IMPACT

Equipping Kids With Soap Could Save Hundreds Of Lives A Day: UN

More than 800 children die every day from diarrhea caused by inadequate access to water or poor hygiene.

LONDON, Oct 15 (Thomson Reuters Foundation) - The failure of many people in many countries to wash their hands with soap - one of the cheapest and most effective health interventions - could hinder global development, the United Nations children's agency (UNICEF) said on Thursday.

More than 800 children die every day from diarrhoea caused by inadequate access to water or poor hygiene, the United Nations estimates.

"Along with drinking water and access to toilets, hygiene - particularly hand washing with soap - is an essential ...(part) of (achieving) the (development) goal on water and sanitation," Sanjay Wijesekera, head of UNICEF's water, sanitation and hygiene programmes, said in a statement.

In the majority of countries in sub-Saharan Africa, the region with the highest child mortality rates, only about half the population wash their hands and even health clinics often lack hand-washing facilities, UNICEF said.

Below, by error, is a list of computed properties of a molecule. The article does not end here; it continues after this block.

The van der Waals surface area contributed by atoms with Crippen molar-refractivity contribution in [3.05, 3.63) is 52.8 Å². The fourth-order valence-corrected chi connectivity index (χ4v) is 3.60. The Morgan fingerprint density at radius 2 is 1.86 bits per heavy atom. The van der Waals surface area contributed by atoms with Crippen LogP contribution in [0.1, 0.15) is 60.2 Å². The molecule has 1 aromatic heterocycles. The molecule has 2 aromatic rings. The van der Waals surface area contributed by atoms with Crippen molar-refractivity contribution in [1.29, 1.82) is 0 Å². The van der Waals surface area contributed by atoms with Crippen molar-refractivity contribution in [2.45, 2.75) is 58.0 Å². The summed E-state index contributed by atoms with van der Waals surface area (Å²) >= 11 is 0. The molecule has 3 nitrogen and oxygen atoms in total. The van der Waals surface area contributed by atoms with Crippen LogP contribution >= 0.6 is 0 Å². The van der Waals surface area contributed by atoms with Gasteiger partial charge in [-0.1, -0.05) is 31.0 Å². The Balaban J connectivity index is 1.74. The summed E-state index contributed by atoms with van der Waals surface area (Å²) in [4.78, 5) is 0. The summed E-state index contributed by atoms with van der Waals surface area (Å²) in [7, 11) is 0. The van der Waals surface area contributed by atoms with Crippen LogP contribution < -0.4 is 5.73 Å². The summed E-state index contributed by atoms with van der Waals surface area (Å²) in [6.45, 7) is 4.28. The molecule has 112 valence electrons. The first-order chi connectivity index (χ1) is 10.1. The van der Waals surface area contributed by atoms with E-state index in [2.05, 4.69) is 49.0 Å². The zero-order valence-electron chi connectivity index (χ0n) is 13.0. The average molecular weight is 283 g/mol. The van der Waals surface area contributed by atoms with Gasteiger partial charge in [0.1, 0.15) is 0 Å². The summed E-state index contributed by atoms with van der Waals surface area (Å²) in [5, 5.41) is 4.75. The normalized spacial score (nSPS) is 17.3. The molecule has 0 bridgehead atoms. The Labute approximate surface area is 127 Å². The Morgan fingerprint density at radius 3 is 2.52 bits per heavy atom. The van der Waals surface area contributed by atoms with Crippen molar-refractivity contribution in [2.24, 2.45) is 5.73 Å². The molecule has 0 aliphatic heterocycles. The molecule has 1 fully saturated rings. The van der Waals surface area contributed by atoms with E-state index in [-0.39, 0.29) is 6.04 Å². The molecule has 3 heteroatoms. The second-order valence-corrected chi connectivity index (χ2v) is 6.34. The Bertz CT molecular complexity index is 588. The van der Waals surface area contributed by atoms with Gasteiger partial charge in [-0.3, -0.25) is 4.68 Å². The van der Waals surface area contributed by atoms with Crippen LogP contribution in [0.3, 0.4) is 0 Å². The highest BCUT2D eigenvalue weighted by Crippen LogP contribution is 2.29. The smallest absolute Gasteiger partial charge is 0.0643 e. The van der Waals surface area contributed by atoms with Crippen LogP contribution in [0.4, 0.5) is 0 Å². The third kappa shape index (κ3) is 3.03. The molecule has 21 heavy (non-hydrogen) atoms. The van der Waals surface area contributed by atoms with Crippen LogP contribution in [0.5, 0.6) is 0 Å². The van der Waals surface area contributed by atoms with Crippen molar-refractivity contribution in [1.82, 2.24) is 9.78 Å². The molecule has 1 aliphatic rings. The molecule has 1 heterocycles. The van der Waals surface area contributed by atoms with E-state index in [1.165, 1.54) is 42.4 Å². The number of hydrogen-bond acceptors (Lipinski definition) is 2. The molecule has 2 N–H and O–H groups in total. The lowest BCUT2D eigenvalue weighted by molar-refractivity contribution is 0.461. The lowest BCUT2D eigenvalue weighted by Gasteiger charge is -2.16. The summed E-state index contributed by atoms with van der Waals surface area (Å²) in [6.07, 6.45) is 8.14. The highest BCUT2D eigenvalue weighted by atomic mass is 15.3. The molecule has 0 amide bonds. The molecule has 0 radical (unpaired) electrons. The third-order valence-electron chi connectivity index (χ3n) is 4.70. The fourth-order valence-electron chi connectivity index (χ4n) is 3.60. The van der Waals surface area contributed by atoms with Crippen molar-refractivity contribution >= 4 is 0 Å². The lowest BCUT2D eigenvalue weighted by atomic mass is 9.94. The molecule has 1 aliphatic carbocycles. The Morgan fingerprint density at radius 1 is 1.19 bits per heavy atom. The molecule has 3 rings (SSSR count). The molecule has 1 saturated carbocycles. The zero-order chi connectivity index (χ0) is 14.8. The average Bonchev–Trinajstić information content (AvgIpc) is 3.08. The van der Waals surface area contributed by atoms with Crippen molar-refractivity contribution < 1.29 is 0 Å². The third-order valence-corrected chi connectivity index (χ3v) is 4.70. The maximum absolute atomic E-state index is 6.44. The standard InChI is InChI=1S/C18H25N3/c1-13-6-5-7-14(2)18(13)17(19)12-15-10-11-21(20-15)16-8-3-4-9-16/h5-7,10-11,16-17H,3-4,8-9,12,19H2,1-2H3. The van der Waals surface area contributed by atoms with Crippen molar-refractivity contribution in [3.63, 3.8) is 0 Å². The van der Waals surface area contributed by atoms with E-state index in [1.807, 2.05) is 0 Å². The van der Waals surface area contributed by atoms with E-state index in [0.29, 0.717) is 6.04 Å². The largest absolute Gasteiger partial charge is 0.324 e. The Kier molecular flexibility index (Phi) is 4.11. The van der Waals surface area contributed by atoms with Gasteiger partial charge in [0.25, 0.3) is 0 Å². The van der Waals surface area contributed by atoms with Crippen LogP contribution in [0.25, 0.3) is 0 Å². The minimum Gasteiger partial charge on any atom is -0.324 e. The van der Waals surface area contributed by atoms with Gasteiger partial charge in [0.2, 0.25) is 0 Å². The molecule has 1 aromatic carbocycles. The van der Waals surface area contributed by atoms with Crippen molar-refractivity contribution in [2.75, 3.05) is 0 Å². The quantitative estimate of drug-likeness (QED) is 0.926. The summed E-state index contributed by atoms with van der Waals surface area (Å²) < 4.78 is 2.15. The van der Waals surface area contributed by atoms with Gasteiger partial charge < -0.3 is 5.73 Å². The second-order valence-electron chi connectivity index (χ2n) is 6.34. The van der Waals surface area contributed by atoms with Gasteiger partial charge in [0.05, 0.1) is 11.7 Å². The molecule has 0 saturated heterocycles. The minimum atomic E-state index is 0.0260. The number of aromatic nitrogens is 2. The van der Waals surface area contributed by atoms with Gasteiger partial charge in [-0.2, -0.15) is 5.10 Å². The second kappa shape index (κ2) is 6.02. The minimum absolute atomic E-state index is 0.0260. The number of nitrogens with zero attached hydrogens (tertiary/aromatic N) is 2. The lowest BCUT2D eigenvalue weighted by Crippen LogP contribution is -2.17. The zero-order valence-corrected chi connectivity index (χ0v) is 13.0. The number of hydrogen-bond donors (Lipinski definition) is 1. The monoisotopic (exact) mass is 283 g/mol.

Some 42 percent of healthcare facilities in Africa have no water source within 500 metres, UNICEF said in a statement marking Global Handwashing Day.

JOHANNESBURG, SOUTH AFRICA - OCTOBER 15: Children learn to wash their hands with Lifebuoy soap, at Margeret Gwele Primary Sch
JOHANNESBURG, SOUTH AFRICA - OCTOBER 15: Children learn to wash their hands with Lifebuoy soap, at Margeret Gwele Primary School, Soweto, on October 15, 2012 in Johannesburg, South Africa. Celebrated in over 100 countries, Global Handwashing Day is an annual awareness day which aims to put the global spotlight on handwashing with soap as a lifesaving habit. (Photo by Greg Marinovich/Getty Images for Unilever)

"From birth - when unwashed hands of birth attendants can transmit dangerous pathogens - right through babyhood, school and beyond, hand washing is crucial for a child's health. It is one of the cheapest, simplest, most effective health interventions we have," Wijesekera said.

World leaders adopted 17 Sustainable Development Goals (SDGs) at the United Nations in September as a way of focusing on the world's most troubling development problems, including access to water and sanitation.

UNICEF said that improvements in hygiene should supplement action to provide better access to water and sanitation, otherwise children would go on dying from easily preventable diseases.

(Reporting by Magdalena Mis, editing by Tim Pearce.Please credit Thomson Reuters Foundation, the charitable arm of Thomson Reuters, that covers humanitarian news, women's rights, corruption and climate change. Visit www.trust.org)

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